The findings from the current study support existing evidence which shows that photopic HCVA is not optimal for predicting day or nighttime driving performance.32,45,63,64 Furthermore, our findings support those of a previous crash analysis study showing that drivers with reduced mesopic contrast sensitivity and increased sensitivity to glare (based on performance on the Mesotest) were more likely to be involved in a nighttime crash.45 Together, the current and previous study findings suggest that it is likely that there are functional driving performance losses for older drivers with impaired mesopic vision and that these may have real impacts on the safety of older drivers when driving at night. There is a greater and earlier age-related decline of vision when tested with low contrast targets and under low luminance conditions,58 which may explain why low contrast and low luminance tests better represent older adults' functional vision for nighttime driving. 
Testing of visual function under nonstandard conditions may be beneficial in monitoring changes in visual functions relevant to nighttime driving over time. This information could assist eye care practitioners with timely referral for interventions such as cataract surgery, given that patients' self-reported dependence on driving and glare sensitivity are already considered as a reason for referral.65 Furthermore, the assessment of mesopic vision could help practitioners to advise patients about their vision under nighttime driving conditions, since educating older patients regarding their visual limitations has previously been shown to be beneficial in promoting safe driving practices and the self-regulation of driving in visually challenging situations.66 In addition, some drivers self-regulate their driving by restricting or ceasing nighttime driving too early67,68; the assessment of mesopic vision could help to reduce unnecessary avoidance of nighttime driving (due to perceived visual difficulties), thereby helping to maintain quality of life, mobility, and independence.69,70 
A strength of our study was the measurement of driving performance captured on a closed-road circuit, which allows standardization of traffic conditions in a controlled safe environment (without other vehicles) under lighting conditions encountered at night. Low-beam headlights were used as they are the most commonly used headlight beam setting,71 and added visual complexity to the tasks. A limitation of the study was the relatively small sample size with participants having minimal or no eye disease. Importantly, this is the first study demonstrating the value of nonstandard assessments of visual function for predicting closed-road nighttime driving capacity, and provides a basis for further research with older drivers with greater levels of vision loss, as well as for the exploration of associations with naturalistic on-road nighttime driving performance. Establishing a minimum level of vision that is necessary for safe nighttime driving should be the aim of larger scale studies and determining whether it is possible that nonstandard tests can help to advise patients about their self-regulation of nighttime driving for real-world nighttime driving conditions.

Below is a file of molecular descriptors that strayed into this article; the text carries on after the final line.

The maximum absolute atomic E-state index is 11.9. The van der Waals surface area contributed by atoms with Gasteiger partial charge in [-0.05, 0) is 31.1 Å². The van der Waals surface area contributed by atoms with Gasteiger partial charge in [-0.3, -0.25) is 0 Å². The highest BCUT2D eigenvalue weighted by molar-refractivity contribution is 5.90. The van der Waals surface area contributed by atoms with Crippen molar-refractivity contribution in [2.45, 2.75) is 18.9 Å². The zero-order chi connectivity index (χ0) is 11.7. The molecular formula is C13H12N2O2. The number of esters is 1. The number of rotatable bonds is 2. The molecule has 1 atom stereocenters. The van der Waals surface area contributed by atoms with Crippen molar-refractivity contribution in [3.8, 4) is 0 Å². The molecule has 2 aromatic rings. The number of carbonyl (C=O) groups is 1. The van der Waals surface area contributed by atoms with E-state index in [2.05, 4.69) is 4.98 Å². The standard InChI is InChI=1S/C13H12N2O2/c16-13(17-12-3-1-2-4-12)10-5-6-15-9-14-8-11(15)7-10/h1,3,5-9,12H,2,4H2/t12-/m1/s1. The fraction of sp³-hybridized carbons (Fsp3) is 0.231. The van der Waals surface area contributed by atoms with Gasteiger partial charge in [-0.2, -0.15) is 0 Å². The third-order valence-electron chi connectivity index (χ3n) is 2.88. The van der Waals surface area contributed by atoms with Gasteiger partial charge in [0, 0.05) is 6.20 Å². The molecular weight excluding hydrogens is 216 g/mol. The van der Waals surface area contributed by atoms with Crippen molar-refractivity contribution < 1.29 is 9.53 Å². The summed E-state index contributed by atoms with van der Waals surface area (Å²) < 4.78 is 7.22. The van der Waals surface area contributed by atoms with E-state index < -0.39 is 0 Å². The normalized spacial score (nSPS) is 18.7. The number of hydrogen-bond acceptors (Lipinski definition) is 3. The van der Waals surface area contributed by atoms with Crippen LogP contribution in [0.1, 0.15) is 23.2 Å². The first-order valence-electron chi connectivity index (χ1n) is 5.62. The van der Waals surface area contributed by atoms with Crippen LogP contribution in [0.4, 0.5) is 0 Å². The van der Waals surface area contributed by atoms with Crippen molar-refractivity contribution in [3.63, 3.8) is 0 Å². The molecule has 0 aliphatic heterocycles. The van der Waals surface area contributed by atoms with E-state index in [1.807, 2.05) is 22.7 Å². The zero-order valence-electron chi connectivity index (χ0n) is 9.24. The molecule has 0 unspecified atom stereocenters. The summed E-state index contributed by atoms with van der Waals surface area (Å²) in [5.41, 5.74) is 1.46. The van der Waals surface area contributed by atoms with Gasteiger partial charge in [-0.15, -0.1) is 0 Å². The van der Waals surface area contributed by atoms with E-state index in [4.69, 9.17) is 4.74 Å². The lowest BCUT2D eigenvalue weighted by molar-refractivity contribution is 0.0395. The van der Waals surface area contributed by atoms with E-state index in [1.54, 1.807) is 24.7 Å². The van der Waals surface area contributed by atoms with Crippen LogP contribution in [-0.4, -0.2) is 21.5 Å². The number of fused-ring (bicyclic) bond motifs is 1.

Given that driving is the primary mode of transport for older adults in developed countries,72,73 and the population is aging,74 the number of older drivers on the road at night is likely to increase. Thus the findings of this study are highly relevant and provide a valuable basis on which to inform improvements of safety on the road at night, as well as for the independence and quality of life for older drivers. While photopic HCVA is the most common visual test for driver licensing, tests of mesopic vision are stronger predictors of nighttime driving capacity for older adults who report vision-related nighttime driving difficulties. It is therefore important that further research is conducted to inform the advice that clinicians can provide older patients to help ensure their safety, confidence, and comfort when driving at night. 
The authors thank the Department of Transport and Main Roads for allowing the use of the facilities at the Mt Cotton Driver Training Centre and the staff of the Mt Cotton Centre for their cooperation and support. The authors also thank Trent Carberry, Laura Bentley, Rod Jensen, and Samantha Lee for their assistance during data collection, and Dimitrios Vagenas for statistical advice. 
Supported by an APA scholarship, QUT School of Optometry and Vision Science write-up scholarship, and conducted as part of the requirements for completion of the first author's PhD studies. 
Disclosure: J.A. Kimlin, None; A.A. Black, None; J.M. Wood, None 
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Figure 1
Glare source appearance and location. Participants drove on the left side of the road.
Figure 1
Glare source appearance and location. Participants drove on the left side of the road.
Figure 2
Association between mesopic HCVA (logMAR) and overall nighttime driving performance across the two runs.
Figure 2
Association between mesopic HCVA (logMAR) and overall nighttime driving performance across the two runs.
Figure 3
Association between motion sensitivity (log deg arc) and overall nighttime driving performance across the two runs.
Figure 3
Association between motion sensitivity (log deg arc) and overall nighttime driving performance across the two runs.
Table 1
Summary of Participant Demographics, Eye Conditions, and Driving Habits (n = 26)
Table 1
Summary of Participant Demographics, Eye Conditions, and Driving Habits (n = 26)
Table 2
Summary of Participants' Driving Performance Across the Two Driving Runs (No-Glare and Intermittent-Glare)
Table 2
Summary of Participants' Driving Performance Across the Two Driving Runs (No-Glare and Intermittent-Glare)
Table 3
Associations Between the Separate Visual Function Tests and Overall Driving Performance (Summed Across No-Glare and Intermittent-Glare Runs)
Table 3
Associations Between the Separate Visual Function Tests and Overall Driving Performance (Summed Across No-Glare and Intermittent-Glare Runs)